Wayne Lam

Wayne Lam

Wayne Lam is principal analyst within the wireless communications team and is responsible for research related to the market tracking, forecast and supply chain analysis of mobilized devices.

Prior to joining the wireless group, Wayne served as a hardware analyst within the renowned IHS Teardown Services team, focusing on mobile handset designs. Wayne began his career as a process engineer at Intel Corp., starting with the 0.25um process technology through to the 300mm wafer manufacturing transition. He later took on the role of technical consultant at Symbian Inc., pioneering there in the smartphone operating systems space with leading handset OEMs.

More recently, Wayne has worked with firms like Qualcomm and Aerovironment in developing new business models and opportunities after graduating from business school. His research has been featured in various articles in major newspapers and magazines, such as The Wall Street Journal, Bloomberg/BusinessWeek, and The Economist.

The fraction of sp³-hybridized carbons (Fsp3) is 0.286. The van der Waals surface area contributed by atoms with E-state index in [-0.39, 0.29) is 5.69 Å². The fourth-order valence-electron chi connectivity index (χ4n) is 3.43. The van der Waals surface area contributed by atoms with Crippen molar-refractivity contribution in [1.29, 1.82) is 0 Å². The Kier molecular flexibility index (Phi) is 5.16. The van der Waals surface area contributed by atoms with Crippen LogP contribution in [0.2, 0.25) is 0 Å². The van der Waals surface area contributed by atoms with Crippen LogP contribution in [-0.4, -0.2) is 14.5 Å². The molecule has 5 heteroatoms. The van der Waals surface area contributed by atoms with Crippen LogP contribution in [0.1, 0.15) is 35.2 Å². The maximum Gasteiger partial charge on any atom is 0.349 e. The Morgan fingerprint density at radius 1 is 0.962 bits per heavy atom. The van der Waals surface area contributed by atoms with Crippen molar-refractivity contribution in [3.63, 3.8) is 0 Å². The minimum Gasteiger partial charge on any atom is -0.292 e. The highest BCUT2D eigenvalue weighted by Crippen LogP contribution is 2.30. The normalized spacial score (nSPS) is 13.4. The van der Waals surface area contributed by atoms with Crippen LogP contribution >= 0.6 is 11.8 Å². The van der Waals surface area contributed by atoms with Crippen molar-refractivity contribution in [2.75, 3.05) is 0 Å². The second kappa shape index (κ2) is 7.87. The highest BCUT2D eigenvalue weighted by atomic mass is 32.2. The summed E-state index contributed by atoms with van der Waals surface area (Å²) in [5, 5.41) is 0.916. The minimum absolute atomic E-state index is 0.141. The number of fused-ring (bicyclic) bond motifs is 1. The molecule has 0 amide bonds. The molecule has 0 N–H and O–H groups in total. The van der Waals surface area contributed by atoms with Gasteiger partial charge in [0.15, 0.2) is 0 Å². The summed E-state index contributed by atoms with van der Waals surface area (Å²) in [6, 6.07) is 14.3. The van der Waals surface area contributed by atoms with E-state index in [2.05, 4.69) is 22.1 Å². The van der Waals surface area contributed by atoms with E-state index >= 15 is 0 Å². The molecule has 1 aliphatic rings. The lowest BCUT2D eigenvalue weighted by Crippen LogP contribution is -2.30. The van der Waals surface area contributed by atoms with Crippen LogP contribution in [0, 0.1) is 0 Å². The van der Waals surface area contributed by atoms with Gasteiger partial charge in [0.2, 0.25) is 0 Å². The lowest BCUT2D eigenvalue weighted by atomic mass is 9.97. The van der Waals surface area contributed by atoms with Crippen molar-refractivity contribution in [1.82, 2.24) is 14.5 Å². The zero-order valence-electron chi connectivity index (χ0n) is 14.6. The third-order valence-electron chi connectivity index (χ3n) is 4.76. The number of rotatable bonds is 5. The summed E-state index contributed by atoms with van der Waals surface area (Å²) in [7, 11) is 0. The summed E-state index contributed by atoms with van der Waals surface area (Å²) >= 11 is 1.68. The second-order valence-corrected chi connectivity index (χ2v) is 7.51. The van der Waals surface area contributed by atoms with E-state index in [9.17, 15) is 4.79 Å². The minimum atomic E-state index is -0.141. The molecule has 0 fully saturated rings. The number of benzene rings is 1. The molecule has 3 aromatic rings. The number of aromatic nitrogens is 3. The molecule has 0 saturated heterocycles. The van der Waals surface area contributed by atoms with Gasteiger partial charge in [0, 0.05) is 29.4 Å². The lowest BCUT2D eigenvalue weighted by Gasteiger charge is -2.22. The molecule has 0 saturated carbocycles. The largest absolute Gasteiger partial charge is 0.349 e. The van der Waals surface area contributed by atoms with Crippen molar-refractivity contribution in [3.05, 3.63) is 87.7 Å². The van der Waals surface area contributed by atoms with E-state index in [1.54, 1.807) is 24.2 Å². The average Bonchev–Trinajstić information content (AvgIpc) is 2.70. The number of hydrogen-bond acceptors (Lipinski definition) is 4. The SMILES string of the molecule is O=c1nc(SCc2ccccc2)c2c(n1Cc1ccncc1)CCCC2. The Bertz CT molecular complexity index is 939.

Wayne graduated with an MBA from the Marshall School of Business at the University of Southern California (USC). He also earned two engineering degrees from Cornell University and the Massachusetts Institute of Technology (MIT).


Contributions View All (140)

Design Forecast Tool - Mobile Handsets - Update H2 2018

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Mobile, Consumer & Connected Devices Semiconductors
Smartphone Electronics Design Intelligence Database

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Mobile, Consumer & Connected Devices Semiconductors Mobile & Telecom
Samsung ushers in new foldable form factor as current all-display designs hit physical limits
Samsung ushers in new foldable form factor as current all-display designs hit physical limits

Every decade or so, a new technology or device format is unveiled that immediately disrupts the market. Apple was the instigator in 2007, and the iPhone upended the mobile phone industry. More than a decade later, the smartphone market is now showing signs of stagnation. The latest designs from various companies are starting to look more alike, which is making brand differentiation difficult.

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Mobile, Consumer & Connected Devices Mobile & Telecom
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